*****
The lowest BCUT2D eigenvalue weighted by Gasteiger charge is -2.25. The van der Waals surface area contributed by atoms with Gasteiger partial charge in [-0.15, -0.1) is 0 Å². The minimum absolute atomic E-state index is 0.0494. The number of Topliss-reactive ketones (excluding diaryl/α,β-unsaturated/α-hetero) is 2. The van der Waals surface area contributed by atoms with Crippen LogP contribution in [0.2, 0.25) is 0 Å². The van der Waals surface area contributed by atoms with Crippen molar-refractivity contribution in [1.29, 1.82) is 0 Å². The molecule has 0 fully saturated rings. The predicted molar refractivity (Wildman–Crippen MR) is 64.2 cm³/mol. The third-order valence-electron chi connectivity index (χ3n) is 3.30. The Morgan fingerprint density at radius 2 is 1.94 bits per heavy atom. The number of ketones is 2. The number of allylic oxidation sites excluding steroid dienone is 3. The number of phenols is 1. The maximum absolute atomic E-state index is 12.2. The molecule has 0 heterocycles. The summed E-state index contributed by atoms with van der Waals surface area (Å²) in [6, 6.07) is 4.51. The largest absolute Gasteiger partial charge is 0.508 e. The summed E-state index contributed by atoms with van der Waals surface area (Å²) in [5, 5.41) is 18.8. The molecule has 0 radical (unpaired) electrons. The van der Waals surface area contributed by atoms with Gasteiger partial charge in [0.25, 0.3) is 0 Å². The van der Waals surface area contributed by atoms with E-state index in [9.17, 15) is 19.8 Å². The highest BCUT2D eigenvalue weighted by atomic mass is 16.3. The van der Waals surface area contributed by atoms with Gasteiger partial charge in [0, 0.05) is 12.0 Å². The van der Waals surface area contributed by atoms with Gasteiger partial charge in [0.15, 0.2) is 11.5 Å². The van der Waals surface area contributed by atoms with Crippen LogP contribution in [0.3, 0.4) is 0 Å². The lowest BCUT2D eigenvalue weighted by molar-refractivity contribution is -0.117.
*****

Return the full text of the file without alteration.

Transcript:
The lowest BCUT2D eigenvalue weighted by Gasteiger charge is -2.25. The van der Waals surface area contributed by atoms with Gasteiger partial charge in [-0.15, -0.1) is 0 Å². The minimum absolute atomic E-state index is 0.0494. The number of Topliss-reactive ketones (excluding diaryl/α,β-unsaturated/α-hetero) is 2. The van der Waals surface area contributed by atoms with Crippen LogP contribution in [0.2, 0.25) is 0 Å². The van der Waals surface area contributed by atoms with Crippen molar-refractivity contribution in [1.29, 1.82) is 0 Å². The molecule has 0 fully saturated rings. The predicted molar refractivity (Wildman–Crippen MR) is 64.2 cm³/mol. The third-order valence-electron chi connectivity index (χ3n) is 3.30. The Morgan fingerprint density at radius 2 is 1.94 bits per heavy atom. The number of ketones is 2. The number of allylic oxidation sites excluding steroid dienone is 3. The number of phenols is 1. The maximum absolute atomic E-state index is 12.2. The molecule has 0 heterocycles. The summed E-state index contributed by atoms with van der Waals surface area (Å²) in [6, 6.07) is 4.51. The largest absolute Gasteiger partial charge is 0.508 e. The summed E-state index contributed by atoms with van der Waals surface area (Å²) in [5, 5.41) is 18.8. The molecule has 0 radical (unpaired) electrons. The van der Waals surface area contributed by atoms with Gasteiger partial charge in [0.25, 0.3) is 0 Å². The van der Waals surface area contributed by atoms with E-state index in [9.17, 15) is 19.8 Å². The highest BCUT2D eigenvalue weighted by atomic mass is 16.3. The van der Waals surface area contributed by atoms with Gasteiger partial charge in [0, 0.05) is 12.0 Å². The van der Waals surface area contributed by atoms with Gasteiger partial charge in [0.15, 0.2) is 11.5 Å². The van der Waals surface area contributed by atoms with Crippen LogP contribution in [0.3, 0.4) is 0 Å². The lowest BCUT2D eigenvalue weighted by molar-refractivity contribution is -0.117.